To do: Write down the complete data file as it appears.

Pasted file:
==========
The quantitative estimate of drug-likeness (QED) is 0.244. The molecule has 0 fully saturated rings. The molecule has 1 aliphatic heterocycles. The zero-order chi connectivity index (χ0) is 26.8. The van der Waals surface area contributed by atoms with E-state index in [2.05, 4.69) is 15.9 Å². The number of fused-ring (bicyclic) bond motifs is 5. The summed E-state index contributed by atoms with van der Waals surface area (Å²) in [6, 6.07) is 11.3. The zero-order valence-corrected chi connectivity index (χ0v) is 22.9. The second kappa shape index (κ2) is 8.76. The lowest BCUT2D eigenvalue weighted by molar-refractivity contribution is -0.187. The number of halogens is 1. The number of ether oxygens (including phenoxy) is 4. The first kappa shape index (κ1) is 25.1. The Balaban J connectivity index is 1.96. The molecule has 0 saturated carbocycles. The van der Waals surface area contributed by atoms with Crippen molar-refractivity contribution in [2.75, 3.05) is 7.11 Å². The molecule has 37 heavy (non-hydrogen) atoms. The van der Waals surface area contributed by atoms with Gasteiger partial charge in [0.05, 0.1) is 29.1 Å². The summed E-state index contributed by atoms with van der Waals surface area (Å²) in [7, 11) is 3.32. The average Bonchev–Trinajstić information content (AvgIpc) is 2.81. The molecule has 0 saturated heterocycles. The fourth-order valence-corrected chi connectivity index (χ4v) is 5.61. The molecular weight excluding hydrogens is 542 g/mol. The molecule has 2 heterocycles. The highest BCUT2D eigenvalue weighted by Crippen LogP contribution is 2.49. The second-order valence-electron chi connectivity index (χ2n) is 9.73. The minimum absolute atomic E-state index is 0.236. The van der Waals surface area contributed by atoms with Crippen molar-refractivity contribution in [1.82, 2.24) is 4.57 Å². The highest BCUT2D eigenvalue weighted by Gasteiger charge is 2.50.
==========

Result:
The quantitative estimate of drug-likeness (QED) is 0.244. The molecule has 0 fully saturated rings. The molecule has 1 aliphatic heterocycles. The zero-order chi connectivity index (χ0) is 26.8. The van der Waals surface area contributed by atoms with E-state index in [2.05, 4.69) is 15.9 Å². The number of fused-ring (bicyclic) bond motifs is 5. The summed E-state index contributed by atoms with van der Waals surface area (Å²) in [6, 6.07) is 11.3. The zero-order valence-corrected chi connectivity index (χ0v) is 22.9. The second kappa shape index (κ2) is 8.76. The lowest BCUT2D eigenvalue weighted by molar-refractivity contribution is -0.187. The number of halogens is 1. The number of ether oxygens (including phenoxy) is 4. The first kappa shape index (κ1) is 25.1. The Balaban J connectivity index is 1.96. The molecule has 0 saturated carbocycles. The van der Waals surface area contributed by atoms with Crippen molar-refractivity contribution in [2.75, 3.05) is 7.11 Å². The molecule has 37 heavy (non-hydrogen) atoms. The van der Waals surface area contributed by atoms with Gasteiger partial charge in [0.05, 0.1) is 29.1 Å². The summed E-state index contributed by atoms with van der Waals surface area (Å²) in [7, 11) is 3.32. The average Bonchev–Trinajstić information content (AvgIpc) is 2.81. The molecule has 0 saturated heterocycles. The fourth-order valence-corrected chi connectivity index (χ4v) is 5.61. The molecular weight excluding hydrogens is 542 g/mol. The molecule has 2 heterocycles. The highest BCUT2D eigenvalue weighted by Crippen LogP contribution is 2.49. The second-order valence-electron chi connectivity index (χ2n) is 9.73. The minimum absolute atomic E-state index is 0.236. The van der Waals surface area contributed by atoms with Crippen molar-refractivity contribution in [1.82, 2.24) is 4.57 Å². The highest BCUT2D eigenvalue weighted by Gasteiger charge is 2.50.